Healthcare professionals want women to be screened for eating disorders at antenatal check ups
A study has revealed 1 in 14 women have an eating disorder in their first trimester of pregnancy.
The survey of over 700 women, conducted by UCL, discovered that a quarter of participants were ‘highly concerned about their weight and shape’.
Not only were 2 per cent found to fast, excessively exercise, induce vomiting and misuse laxatives and diuretics during pregnancy but one in 12 would also binge and overeat twice a week.
The lead author of the study, Dr Nadia Micali at UCL Institute of Child Health, said the findings revealed enough evidence to suggest that ‘eating disorders in pregnancy can affect both the mother and the developing baby.’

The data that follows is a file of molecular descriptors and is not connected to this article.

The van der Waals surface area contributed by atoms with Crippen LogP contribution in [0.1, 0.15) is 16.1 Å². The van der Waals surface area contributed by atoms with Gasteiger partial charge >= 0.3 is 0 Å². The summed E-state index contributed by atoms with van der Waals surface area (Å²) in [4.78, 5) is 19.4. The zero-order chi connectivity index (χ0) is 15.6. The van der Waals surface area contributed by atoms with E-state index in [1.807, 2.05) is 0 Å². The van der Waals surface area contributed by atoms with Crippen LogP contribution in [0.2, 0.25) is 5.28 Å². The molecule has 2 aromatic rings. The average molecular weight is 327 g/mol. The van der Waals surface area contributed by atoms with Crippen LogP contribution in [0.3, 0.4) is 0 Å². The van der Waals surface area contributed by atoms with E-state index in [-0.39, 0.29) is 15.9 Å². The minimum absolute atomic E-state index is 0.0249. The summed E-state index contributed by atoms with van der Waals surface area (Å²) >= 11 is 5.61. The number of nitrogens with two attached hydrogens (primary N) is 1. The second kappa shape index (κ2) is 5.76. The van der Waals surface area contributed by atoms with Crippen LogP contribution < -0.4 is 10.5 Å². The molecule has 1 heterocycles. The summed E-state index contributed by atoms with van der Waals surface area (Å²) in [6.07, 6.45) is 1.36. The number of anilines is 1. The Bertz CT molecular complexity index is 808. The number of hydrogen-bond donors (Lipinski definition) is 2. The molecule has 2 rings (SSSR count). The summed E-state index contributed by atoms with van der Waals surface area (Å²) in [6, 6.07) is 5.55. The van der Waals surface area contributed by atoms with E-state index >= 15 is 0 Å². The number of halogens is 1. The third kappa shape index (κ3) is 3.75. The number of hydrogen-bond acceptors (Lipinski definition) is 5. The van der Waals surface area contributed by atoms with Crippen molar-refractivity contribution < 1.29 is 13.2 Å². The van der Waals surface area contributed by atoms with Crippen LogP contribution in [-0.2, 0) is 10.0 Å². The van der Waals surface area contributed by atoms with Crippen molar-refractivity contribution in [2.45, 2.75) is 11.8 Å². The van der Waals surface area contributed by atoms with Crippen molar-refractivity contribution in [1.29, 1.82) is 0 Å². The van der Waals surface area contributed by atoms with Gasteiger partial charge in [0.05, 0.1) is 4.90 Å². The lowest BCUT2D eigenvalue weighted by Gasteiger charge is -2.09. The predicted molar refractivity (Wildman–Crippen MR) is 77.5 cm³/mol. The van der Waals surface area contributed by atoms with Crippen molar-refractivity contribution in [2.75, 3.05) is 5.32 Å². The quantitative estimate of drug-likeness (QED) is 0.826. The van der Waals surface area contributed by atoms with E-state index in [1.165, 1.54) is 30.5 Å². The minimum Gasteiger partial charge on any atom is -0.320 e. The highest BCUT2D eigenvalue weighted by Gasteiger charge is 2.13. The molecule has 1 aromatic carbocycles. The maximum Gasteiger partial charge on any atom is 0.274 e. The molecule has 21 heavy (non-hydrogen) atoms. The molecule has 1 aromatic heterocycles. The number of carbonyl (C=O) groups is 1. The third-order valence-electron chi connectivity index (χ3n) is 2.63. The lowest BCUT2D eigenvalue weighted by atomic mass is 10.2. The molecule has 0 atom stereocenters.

The researchers are advocating for a ‘Greater awareness of eating disorders and their symptoms amongst antenatal health care professionals’ to help ‘identify and manage such disorders’.
Dr Abigail Easter, also from the UCL Institute of Child Health, added: ‘Typical pregnancy symptoms such as weight gain and vomiting can also mask the presence of an eating disorder. Many women with eating disorders may therefore go undetected and untreated during pregnancy.’
Furthermore Easter worried that women with eating disorders may be reluctant to disclose their illness in fear of stigma from healthcare professionals. As a result the researchers are calling for women to be screened for eating disorders at their first antenatal check-up to help support expectant mothers.